Apple will be releasing a new version of its Apple TV set top box in September, according to Buzzfeed sources. The new Apple TV is rumoured to have a revamped processor, a remote with a touch-pad, its own App Store, and Siri voice control.
While many are focused on the potential Apple TV could have paired with Apple’s rumoured streaming service, the BI Intelligence Internet of Things team is interested in the impact the revamped Apple TV could have on Apple’s Homekit. The new features could make the Apple TV a particularly attractive smart home “remote.”
BI Intelligence refers to devices that enable the consumer to control their Internet of Things (IoT) devices, including their smart home systems, as “IoT Remotes.” They include smartphones, PCs, tablets, connected TVs, smartwatches, and nontraditional remotes, like Amazon’s Echo. Without them, an IoT system would be useless because the consumer would have difficulty controlling the device.
In new research from BI Intelligence, we examine the growth trajectory for the different types of IoT remotes. The note analyses the different use case for each type of remote, and what the growth of these device categories means for the Internet of Things market.
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Here are some of the key points from the research:
- Consumers control their Internet of Things (IoT) devices using software and applications found on IoT remotes — devices that typically have a primary function unrelated to the IoT. Growth in remote adoption indicates that more homes, businesses, and governments will be able to connect and control IoT devices. It also signals further growth in the IoT.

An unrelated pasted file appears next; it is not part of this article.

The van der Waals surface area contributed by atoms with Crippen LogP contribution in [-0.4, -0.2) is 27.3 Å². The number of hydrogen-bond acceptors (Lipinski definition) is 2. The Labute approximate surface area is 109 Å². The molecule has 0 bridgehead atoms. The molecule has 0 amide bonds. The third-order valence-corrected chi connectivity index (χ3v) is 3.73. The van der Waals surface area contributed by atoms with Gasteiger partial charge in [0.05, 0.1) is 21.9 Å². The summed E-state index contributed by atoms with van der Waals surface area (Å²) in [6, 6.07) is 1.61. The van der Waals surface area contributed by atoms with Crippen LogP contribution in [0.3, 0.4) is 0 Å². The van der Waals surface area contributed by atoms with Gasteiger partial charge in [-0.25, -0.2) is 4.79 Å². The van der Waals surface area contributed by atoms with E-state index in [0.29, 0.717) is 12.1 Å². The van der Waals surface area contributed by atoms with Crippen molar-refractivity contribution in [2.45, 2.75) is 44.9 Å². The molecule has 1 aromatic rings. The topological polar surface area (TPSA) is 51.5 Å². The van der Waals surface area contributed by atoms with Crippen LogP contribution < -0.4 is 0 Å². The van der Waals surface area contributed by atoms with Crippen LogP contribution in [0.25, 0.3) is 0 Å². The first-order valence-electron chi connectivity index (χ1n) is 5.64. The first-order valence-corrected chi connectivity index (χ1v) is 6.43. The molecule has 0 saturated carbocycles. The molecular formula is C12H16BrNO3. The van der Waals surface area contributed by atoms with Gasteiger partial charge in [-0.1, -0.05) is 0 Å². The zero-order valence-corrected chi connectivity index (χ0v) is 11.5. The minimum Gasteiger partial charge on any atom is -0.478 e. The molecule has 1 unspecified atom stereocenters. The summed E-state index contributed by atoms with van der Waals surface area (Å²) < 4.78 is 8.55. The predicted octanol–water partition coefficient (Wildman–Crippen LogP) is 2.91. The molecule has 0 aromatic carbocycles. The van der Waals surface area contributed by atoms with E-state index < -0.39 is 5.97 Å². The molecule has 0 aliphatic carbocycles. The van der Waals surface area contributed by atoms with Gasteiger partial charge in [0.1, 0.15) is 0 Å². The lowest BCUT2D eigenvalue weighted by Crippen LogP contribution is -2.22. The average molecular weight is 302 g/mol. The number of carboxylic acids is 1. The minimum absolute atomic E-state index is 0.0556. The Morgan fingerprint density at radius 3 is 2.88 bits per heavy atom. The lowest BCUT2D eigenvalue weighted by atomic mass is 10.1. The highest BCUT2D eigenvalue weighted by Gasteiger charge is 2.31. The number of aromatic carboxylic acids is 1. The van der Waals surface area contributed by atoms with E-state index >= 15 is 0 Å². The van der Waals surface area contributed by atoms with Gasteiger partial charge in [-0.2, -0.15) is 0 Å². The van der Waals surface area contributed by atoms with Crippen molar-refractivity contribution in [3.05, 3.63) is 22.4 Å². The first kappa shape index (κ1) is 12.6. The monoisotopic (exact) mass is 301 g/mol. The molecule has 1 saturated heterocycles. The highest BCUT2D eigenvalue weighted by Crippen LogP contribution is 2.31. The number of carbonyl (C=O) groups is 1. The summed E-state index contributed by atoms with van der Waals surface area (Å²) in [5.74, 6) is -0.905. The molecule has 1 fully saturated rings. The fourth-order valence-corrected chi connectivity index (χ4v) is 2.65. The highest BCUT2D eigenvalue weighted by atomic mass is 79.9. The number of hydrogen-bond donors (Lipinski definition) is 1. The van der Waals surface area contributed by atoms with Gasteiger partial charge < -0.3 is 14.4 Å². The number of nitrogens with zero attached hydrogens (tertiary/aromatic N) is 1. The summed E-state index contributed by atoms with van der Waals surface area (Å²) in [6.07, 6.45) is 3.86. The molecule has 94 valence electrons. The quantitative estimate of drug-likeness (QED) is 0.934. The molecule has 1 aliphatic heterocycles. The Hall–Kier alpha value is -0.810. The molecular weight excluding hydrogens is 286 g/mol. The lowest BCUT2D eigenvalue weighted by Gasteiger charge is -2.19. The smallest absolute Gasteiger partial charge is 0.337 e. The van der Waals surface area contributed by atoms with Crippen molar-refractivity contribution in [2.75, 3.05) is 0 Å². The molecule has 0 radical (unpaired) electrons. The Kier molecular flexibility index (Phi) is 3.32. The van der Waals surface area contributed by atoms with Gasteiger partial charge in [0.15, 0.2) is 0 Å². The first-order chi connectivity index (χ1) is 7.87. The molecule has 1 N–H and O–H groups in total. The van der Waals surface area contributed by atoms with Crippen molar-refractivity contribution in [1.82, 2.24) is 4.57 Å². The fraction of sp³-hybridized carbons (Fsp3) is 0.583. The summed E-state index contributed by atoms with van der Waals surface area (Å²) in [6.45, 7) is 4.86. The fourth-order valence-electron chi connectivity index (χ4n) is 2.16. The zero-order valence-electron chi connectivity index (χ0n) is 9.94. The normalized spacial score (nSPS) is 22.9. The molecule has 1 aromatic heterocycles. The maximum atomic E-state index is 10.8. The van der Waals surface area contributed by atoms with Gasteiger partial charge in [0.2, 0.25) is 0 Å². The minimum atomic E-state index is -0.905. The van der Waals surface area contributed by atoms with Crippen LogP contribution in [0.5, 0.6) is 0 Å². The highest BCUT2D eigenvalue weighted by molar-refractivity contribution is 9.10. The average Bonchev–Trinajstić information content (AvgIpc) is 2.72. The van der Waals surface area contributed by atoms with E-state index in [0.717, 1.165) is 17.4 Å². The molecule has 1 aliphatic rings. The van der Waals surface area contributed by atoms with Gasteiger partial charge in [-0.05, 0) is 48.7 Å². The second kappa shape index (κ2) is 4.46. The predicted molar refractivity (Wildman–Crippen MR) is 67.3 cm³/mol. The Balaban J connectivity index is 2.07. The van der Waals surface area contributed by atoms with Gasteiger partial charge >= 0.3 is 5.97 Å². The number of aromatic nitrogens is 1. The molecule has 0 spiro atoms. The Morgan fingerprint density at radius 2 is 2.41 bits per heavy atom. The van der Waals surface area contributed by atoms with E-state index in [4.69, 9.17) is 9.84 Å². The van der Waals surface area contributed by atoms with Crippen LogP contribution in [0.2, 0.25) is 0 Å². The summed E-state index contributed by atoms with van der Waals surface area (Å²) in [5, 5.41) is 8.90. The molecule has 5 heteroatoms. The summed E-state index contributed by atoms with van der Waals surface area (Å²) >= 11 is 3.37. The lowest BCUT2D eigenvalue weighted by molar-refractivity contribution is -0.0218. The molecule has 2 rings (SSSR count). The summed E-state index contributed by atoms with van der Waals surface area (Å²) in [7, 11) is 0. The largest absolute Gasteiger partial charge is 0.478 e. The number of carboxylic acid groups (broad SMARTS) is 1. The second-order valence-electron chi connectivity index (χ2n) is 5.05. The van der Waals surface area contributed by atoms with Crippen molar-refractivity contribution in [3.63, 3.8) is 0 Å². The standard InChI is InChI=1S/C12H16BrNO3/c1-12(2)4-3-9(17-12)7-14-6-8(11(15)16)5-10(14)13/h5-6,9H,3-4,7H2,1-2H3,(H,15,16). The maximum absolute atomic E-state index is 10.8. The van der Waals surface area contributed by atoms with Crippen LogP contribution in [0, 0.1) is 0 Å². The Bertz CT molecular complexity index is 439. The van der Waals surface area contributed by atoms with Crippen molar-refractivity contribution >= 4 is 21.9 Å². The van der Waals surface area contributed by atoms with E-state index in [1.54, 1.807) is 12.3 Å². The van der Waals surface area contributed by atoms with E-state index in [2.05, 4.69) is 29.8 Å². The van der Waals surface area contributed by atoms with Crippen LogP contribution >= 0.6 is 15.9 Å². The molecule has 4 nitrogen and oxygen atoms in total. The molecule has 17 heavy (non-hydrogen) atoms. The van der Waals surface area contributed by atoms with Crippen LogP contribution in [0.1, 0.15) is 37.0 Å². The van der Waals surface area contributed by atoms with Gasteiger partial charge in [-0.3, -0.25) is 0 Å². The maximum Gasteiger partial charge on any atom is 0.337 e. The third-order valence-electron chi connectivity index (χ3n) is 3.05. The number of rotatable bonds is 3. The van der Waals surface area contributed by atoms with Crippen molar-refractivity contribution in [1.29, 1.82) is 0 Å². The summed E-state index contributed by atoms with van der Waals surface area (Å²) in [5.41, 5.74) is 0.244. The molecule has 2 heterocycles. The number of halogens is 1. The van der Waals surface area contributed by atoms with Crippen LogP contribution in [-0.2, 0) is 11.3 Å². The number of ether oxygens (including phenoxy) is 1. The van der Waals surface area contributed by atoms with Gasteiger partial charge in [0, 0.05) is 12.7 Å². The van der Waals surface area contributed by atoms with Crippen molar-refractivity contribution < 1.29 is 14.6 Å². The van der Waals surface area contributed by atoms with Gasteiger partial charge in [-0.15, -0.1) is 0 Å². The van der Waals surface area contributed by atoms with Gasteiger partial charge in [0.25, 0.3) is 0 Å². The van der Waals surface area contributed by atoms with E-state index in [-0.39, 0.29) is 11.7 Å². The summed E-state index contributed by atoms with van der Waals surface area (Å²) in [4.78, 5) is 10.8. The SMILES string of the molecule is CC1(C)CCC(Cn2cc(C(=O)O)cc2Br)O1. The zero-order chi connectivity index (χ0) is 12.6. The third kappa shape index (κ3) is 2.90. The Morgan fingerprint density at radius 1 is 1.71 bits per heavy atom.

- PCs and smartphones will be the most prevalent remotes — or primary-choice remotes — accounting for 73% of the total remote installed base in 2020. These remotes offer the most convenience and computing power among the different IoT remotes.
- Secondary-choice remotes include tablets, smartwatches, connected TVs, and nontraditional remotes. These devices will account for 27% of the installed base of IoT remotes in 2020. Growth in these device categories points to how device makers should react when specific use cases of the IoT take off. For example, if smartwatches were to explode in the healthcare market, enterprise healthcare IoT device makers should build an application to control their devices via the smartwatch.
This is just a small piece of our comprehensive 11-page research note. Become an expert on the topic by accessing it now »
In full, the note:
- Explains why smartphone and PCs will be the top IoT remotes
- Discusses how certain remotes will be used situationally
- Forecasts the installed base until 2020 for 6 major IoT remotes, including smartphones, PCs, tablets, connected TVs, smartwatches, and non-traditional remotes.